Pushing Hillary to the left

Pushing Hillary to the left

Anna Galland is on the front lines of the progressive battle to move the Democratic Party — and Hillary ClintonHillary Diane Rodham ClintonDemocrats try to turn now into November The Memo: Unhappy voters could deliver political shocks beyond Trump On The Trail: Trump, coronavirus fuel unprecedented voter enthusiasm MORE — to the left ahead of 2016. 

As executive director of the progressive powerhouse MoveOn.org Civic Action, she helps oversee the strategy for activating the more than 8 million members in the MoveOn.org network.

While MoveOn.org first gained prominence for its opposition to the Iraq War during the George W. Bush administration, Galland has since helped transform the group into one of the major liberal organizations shaping progressive policy.


Hot on its to-do list is blocking President Obama’s trade policy, which liberals say would put U.S. workers in competition with low-wage workers overseas and benefit large corporations.

The administration vehemently refutes Galland’s allegations, insisting that Obama’s effort to pass the Trans-Pacific Partnership (TPP) will help boost economic growth by creating a 12-nation economic agreement.

“This is going to be our signature fight for this year,” Galland said in an interview with The Hill. “Our members strongly oppose TPP and they’re horrified by the way it empowers giant corporations.”

Galland said that her members are “concerned about corporate power and democracy.”

“This seems like a direct expansion of that,” she said. “This is a battle we can win.  It’s going to come down to Democrats listening to the progressive wing of the Democratic Party. We need to convince them that we’re the future of the party.”

Galland’s brand of progressive politics is similar to that of Sen. Elizabeth WarrenElizabeth WarrenThe Hill's Campaign Report: Biden chips away at Trump's fundraising advantage Warnock raises almost M in Georgia Senate race in second quarter The Hill's Morning Report - Trump lays low as approval hits 18-month low MORE (D-Mass.). Both frequently chastise Wall Street and big business, insisting that the financial system is tilted against  the interests of average Americans.


Despite Warren’s insistence that she will not challenge Clinton in a 2016 Democratic primary, Galland is still helping to orchestrate a million dollar campaign dubbed “Run Warren Run” to draft her.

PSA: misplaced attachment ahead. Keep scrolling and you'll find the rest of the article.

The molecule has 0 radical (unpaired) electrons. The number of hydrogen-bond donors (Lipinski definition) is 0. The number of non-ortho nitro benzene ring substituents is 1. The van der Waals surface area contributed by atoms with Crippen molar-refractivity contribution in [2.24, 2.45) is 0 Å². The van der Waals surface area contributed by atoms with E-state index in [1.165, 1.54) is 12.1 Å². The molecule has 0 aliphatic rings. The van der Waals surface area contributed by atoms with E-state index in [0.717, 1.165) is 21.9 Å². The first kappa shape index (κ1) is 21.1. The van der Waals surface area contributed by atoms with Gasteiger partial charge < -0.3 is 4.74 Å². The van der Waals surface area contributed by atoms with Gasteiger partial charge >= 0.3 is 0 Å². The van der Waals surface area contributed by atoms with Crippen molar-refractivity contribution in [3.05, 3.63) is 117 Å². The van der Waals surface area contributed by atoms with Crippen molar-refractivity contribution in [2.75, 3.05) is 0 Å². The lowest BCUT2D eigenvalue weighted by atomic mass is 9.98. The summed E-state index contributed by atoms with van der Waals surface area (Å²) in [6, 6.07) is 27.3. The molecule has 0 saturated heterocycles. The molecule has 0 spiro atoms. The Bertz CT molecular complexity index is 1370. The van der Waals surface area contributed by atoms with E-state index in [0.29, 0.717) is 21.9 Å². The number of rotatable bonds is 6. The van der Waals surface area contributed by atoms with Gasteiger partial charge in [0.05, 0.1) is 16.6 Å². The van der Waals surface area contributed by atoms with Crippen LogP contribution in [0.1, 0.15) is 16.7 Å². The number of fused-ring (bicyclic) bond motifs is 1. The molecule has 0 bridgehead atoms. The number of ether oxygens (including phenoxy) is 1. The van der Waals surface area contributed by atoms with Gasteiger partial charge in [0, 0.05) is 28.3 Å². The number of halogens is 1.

“We’re calling for a genuinely contested primary,” she said. “It’s clear to any observer that the energy and the passion in the Democratic Party right now is highest in the progressive flank.”

She said that Warren’s entering the race would “ensure we have the real contest we need.”

“We 100 percent take Sen. Warren at her word that she’s not planning to run,” Galland said. “Our work in the campaign is to convey to her the intensity and the breadth of support for her message.”

Galland insists that her draft effort is already having an effect in shaping the 2016 presidential cycle. 

While she said members were “excited” to see Clinton jump into the race, she said the group would  “listen to our members as we go through the [2016] process to see where they are” should Clinton become the nominee.

“It’s very early in the process,” she said. “Right now we’re most focused on our draft effort.”

Galland and her team have also helped reverberate Warren’s message to the progressive grassroots community. 

While MoveOn.org first arrived on the political landscape taking on dominant issues such as the Iraq War, it has since also targeted some of Washington’s inner workings.

For example, MoveOn.org was instrumental in helping derail investment banker Antonio Weiss’s nomination in January as Obama’s No. 3 official at the Treasury Department — a nomination Warren vehemently opposed.

Galland is based out of Ann Arbor, Mich., where she lives with her husband, University of Michigan political science lecturer Chris Skeaff, and her twin preschoolers. But she travels to D.C. regularly. “It’s always been an important aspect of our identity to be grounded in communities around the country,” she said.

“We don’t have a physical central office,” she said. “We’re in something like a dozen different offices. It’s important that we as an organization don’t limit ourselves to the conventional wisdom in Washington.”

Galland joined MoveOn.org in 2007 and ascended to her position in 2012. She credits her “liberal minded family” for her passion for progressive politics. 

Her grandmother Marion Galland was elected to the Virginia Legislature, canvassing voters and fighting for school integration. Her father, George F. Galland Jr., is a civil rights lawyer in Chicago.

“I ended up getting involved in the wake of the Sept. 11, 2001, attacks,” she said.